A lot has changed when it comes to dog vaccine protocols—from automatically vaccinating yearly to giving initial vaccinations and then titering. So, what’s a responsible dog person to do?
If you go to the American Animal Hospital Association or the American Veterinary Medical Association websites and search for core vaccines, you’ll find that the core vaccines—distemper, hepatitis, parvo, and rabies—should be given no more often than every 3 to 5 years. It’s really more like 5 to 7 years.
Veterinarians who insist on yearly dog vaccines for the core vaccines are out of touch. Worse, they are not even following the rules of their own association, the American Veterinary Medical Association. If you have such a vet, perhaps it’s time to start looking for a new vet who is up to date. And if you’re in the market for a holistic vet, this map will help you find one near you.
|*9-10 weeks||Initial core DAP vaccines
(distemper, adenovirus, parvovirus)
|If maternal immunity is
unknown and the puppy is
in a high-risk environment
|*14-16 weeks||Second round of core DAP vaccines||Some puppies require a 3rd
round at ~18-20 weeks
based on environmental
|4 weeks after second
round of core vaccines
|Titer to verify immunization,
not just vaccinated
|Titers are an antibody test
to help determine immunity
|6-12 months||Rabies||As required by law|
|1 year||Titer to verify immunized and
only vaccinate if needed
revaccinating, titer first.
Continue rabies as required
*If puppies were kept in a safe environment and had good maternal protection (based on having a mother with good titers before breeding), our preference for our personal pets is to wait until 16 to 18 weeks to give the parvovirus vaccine, then distemper and adenovirus 2-3 weeks after that.
(The above chart was excerpted from Dr. Judy Morgan’s and Rachel Fusaro’s Holistic Guide to Vaccinations. Click to view the full PDF.)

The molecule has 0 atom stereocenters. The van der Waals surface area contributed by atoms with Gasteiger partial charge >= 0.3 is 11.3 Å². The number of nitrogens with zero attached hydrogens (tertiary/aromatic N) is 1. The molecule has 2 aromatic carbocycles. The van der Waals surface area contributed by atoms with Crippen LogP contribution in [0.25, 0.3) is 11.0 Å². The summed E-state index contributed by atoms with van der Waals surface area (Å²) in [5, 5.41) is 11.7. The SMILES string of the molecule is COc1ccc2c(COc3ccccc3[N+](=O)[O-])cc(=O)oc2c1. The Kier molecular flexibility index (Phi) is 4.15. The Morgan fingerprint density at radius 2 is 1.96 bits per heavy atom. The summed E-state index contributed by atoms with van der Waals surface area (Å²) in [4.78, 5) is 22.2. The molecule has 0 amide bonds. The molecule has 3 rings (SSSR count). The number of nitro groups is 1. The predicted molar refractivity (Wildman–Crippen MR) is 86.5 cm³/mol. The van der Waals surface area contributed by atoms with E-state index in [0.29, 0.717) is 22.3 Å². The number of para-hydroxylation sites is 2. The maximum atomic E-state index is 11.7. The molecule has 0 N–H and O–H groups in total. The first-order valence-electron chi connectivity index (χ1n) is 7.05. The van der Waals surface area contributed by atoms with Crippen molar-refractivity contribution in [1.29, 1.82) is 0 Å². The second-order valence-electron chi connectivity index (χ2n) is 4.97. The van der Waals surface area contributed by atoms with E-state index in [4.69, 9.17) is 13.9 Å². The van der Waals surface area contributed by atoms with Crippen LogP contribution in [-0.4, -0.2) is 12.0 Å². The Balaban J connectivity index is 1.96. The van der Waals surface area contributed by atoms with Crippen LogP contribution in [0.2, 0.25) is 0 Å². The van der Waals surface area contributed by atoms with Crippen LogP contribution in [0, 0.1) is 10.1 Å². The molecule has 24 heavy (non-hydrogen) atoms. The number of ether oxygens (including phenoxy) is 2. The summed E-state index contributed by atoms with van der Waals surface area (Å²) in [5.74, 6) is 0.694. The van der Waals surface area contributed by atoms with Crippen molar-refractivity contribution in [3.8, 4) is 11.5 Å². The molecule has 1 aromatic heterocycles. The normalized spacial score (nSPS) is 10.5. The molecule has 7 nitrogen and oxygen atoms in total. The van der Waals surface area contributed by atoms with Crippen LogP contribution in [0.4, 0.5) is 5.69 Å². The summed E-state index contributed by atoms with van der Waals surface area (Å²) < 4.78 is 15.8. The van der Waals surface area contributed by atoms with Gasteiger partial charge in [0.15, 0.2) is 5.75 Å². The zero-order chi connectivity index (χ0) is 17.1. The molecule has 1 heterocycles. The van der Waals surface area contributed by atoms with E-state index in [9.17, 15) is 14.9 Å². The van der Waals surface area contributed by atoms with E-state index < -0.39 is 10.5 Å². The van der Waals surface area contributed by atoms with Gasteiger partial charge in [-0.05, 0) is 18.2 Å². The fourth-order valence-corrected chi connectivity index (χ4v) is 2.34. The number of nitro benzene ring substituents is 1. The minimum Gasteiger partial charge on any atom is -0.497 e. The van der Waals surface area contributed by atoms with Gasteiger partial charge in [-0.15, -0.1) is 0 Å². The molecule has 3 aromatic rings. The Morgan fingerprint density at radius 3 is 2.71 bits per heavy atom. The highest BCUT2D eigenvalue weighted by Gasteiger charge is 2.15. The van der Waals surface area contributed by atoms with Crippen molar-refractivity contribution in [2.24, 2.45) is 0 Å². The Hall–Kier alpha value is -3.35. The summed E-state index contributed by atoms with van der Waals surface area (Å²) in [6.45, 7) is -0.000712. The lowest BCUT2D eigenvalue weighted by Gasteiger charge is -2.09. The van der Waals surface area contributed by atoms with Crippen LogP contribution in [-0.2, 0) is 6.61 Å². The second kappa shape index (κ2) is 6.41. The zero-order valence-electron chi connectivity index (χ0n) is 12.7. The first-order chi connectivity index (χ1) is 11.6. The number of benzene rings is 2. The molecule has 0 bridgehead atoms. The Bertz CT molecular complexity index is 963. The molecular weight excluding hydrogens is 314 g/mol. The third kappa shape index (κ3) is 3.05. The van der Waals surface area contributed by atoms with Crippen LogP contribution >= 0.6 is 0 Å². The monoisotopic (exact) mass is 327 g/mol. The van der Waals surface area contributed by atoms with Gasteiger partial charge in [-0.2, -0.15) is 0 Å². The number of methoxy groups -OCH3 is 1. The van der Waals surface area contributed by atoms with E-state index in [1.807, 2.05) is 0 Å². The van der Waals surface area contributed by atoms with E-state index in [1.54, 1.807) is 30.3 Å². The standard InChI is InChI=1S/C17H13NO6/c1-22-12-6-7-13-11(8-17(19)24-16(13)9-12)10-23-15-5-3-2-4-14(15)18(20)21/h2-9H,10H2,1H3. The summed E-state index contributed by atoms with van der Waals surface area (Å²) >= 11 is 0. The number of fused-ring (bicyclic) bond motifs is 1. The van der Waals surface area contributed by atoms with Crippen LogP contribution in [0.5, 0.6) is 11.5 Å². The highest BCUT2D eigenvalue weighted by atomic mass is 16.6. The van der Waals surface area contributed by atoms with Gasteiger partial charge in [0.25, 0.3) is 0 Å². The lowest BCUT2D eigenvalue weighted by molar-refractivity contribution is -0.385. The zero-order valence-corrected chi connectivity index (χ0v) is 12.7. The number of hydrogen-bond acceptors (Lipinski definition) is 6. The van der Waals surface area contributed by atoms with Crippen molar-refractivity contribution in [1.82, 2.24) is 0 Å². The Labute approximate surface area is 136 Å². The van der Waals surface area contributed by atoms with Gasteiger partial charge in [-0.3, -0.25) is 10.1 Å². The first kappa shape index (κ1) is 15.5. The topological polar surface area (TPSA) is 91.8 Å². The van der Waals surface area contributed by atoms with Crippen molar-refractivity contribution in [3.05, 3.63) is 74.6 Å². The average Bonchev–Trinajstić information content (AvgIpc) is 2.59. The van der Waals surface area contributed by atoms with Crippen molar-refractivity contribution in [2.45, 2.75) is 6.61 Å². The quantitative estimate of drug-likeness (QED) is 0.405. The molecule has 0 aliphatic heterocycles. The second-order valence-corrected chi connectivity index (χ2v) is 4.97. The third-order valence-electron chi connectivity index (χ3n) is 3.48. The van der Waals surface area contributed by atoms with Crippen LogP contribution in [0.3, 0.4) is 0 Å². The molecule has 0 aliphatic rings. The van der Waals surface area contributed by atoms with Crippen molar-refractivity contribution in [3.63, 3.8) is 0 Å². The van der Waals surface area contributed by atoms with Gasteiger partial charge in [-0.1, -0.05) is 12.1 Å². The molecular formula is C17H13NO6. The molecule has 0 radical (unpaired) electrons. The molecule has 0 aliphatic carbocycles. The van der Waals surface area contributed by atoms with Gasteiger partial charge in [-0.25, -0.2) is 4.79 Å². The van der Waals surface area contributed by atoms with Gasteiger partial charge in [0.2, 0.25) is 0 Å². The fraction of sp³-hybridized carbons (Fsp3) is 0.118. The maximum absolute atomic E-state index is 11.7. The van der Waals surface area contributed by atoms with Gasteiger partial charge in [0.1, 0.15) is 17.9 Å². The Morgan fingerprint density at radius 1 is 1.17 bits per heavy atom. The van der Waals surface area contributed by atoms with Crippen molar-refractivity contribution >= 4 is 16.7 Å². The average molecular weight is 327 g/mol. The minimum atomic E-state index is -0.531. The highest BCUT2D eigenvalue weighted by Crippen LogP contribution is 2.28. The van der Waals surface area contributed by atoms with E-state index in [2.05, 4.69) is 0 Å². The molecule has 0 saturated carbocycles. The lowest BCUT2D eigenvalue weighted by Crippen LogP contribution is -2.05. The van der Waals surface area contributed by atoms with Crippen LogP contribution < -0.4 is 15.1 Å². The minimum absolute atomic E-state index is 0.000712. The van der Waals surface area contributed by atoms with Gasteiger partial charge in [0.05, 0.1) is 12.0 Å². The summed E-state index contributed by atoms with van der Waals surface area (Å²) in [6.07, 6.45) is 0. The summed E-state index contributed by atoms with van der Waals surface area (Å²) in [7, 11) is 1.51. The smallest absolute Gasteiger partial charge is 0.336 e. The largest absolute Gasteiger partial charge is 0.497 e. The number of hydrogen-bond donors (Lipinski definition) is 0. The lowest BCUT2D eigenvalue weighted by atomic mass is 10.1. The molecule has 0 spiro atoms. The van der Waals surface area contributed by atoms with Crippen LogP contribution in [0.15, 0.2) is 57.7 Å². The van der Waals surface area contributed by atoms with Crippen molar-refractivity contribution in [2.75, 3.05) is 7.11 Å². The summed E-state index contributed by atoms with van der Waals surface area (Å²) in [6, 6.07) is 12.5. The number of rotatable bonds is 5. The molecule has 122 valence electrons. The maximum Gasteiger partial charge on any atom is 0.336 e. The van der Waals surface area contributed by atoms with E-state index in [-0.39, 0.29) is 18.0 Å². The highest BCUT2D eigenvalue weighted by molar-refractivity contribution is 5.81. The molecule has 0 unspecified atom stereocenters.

My dogs do get the core vaccines, and then I titer at 3 and 5 years. I am not against vaccines, but there is no benefit to over-vaccinating, while there are potential health risks.
With non-core vaccines (eg bordetella, Lyme, lepto, and canine influenza), each of us need to individually assess the likely exposure and risk of getting such diseases based on where we live and where we take our dogs. Because ticks and tick-borne diseases are rampant where I live, those are a no-brainer for me. You should check with your veterinarian to determine the best vaccine protocol for your individual pet.
Affordable Titer Tests
According to AAHA (American Animal Hospital Association): “Measuring antibody levels (quantitative or qualitative) provides a reasonable assessment of protective immunity against CDV, CPV, and CAV2.” A titer test can help determine antibody levels from a blood draw at your vet clinic. This is a test that can help assess a dog’s protection from diseases (eg distemper, adenovirus), by verifying if the dog has been immunized and not just vaccinated. And titer tests can help when you don’t know a dog’s vaccination history.
If you think you might like to try titering instead of automatically revaccinating, here are a few affordable places. Your vet will also have their own resources for this service as well.
*DISCLAIMER: I am not a veterinarian and am not prescribing what you should do. I am only sharing what I do for my dogs. Please consult your primary care vet on the best vaccination protocol for your pet.
Here is the latest AAHA-Core-non-core-vaccines-for-dogs. Click on the image to see the full size.